Toyota's thinking around Digital Manufacturing (#55)
Updated: Jan 11
It's all about your people and their skills
As you walk the aisles of the Smart Expo and lean in to listen to the sessions during Digital Manufacturing Week, it would be easy to think that Digital Manufacturing is solely about sensors, data, things and machines. As you explore the wonderful & innovative solutions I’d ask you to remember 2 things:
1) The first is something of a mantra - Digitalise where you SHOULD, not simply where you CAN. I talked about this previously in this blog “6 ways to build strong Industry 4.0 relationships between vendors & manufacturers”
2) Don’t forget about your people and their capability. This is central to Industry 4.0/Digital Manufacturing delivering the ongoing results we all need. It’s this that I want to impress upon you.
I have a friend in Japan who spends a lot of time talking to big hitters in Toyota Japan - VPs, Executive level people & Toyota Japan Global Production Centre (GPC) senior people. He regularly visits Toyota plants and we talk over zoom every few weeks. We have been to many of the same Japanese plants so I trust his judgement.
Toyota are just one data point, but they are a useful one in that they think deeply about ‘purpose’ before leaping into something. Below are key points of several conversations where my Japanese friend and I discussed Toyota approach to Digital Manufacturing.
Toyota don't want to just increase automation; they want to enhance human skill and use technology to identify kaizen - connecting data to problem identification.
So IoT/AI can, for example, monitor the temperature inside the machine - if an IoT sensor can automatically collect temperature data and pictures that the eye cannot, we can isolate new variables and see inside the machine.
IoT visualises where the eye cannot (problem identification), people can then use their wisdom to improve the situation and perhaps create a poka-yoke (error-proof device). Then they don't need to use IoT technology on that machine again until another problem like this occurs. This is how we avoid overcomplicating processes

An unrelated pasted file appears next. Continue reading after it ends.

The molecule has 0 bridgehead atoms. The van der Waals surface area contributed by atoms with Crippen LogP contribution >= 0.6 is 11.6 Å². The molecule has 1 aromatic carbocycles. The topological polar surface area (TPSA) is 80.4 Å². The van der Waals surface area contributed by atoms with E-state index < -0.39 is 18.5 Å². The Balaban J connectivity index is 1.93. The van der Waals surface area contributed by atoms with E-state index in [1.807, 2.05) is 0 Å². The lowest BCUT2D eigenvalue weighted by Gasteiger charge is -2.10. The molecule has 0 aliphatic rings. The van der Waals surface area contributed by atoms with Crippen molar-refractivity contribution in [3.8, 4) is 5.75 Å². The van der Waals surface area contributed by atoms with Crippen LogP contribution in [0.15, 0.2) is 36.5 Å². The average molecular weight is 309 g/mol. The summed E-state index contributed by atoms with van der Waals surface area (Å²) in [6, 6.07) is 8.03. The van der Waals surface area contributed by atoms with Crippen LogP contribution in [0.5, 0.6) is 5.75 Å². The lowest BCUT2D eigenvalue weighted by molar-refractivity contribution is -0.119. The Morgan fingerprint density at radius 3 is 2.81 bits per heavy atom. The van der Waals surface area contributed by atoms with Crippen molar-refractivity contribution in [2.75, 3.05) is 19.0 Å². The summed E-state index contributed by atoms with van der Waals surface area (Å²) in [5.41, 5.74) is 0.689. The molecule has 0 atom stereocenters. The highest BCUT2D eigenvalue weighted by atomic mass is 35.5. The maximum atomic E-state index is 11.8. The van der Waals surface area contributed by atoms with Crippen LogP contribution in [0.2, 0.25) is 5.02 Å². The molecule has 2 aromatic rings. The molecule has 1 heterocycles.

Toyota see this as an evolution of technology in parallel with manual technology. They have a "core evolution" strategy, a marriage of human skill and advanced technology and, for example, developed the "Highly Skilled Worker Development System" 7 years ago.
The program lasts 5 years, is in 2 parts and targets a group of direct shopfloor associates in their 30's and below.
This is because the current 60+ year old direct associates started working in Toyota after they graduated high school in Japan decades ago. At that time the automation level was half what it is now so these elder workers had the opportunity to develop their manual skills.
But newly employed associates don't get this opportunity, especially Troubleshooting skills. This is a big concern for Toyota and is a reason why they introduced "super skill lines" like the one in the Kamigo engine plant showcasing and building in a very manual (takumi) method.
If the human skill level is low, the robot they teach will have a low skill level. Toyota wants to develop the skill of the takumi (top skilled, deeply experienced craft workers) because the technology of the takumi should become the standard...i.e., ONLY the most skilled takumis programme the robots then you can transfer human skill across to robots.
What about AI & Deep Learning? I hear you ask - as in, if the robot can learn rapidly on its own, then is low skill human teaching less of a problem?
This is not Toyota's logic - improvement is based on the recognition of problems on the gemba by humans. They want to improve in a low cost style and rely on gemba kaizen NOT jump ahead to introduce advanced technology (with all of the complexity problems that may bring)
Toyota are of course running many experiments with Digital Manufacturing. I have seen a good number of them in Japan myself. For example, using AI in some areas e.g., quality checking using 1000's of camera pictures to hone acceptance criteria BUT they don't want AI or IoT to automatically develop the improvement. They want human wisdom. They're also using Motion capture MOCAP suits and Eye Tracking to develop skill in people. These are just 2 examples.
It's ok to use IoT technology but you should not increase the number of sensors or cameras because the cost is too high and you create 'black box' areas.
What does all this mean in a nutshell?
The capability of your people will continue to matter at least as much as the sensors, data, things and machines you invest in. Come and see us on Stand IA4 in Innovation Alley to say hello and demo SempaiGuide, our digital learning and process improvement tool for use directly on the shopfloor.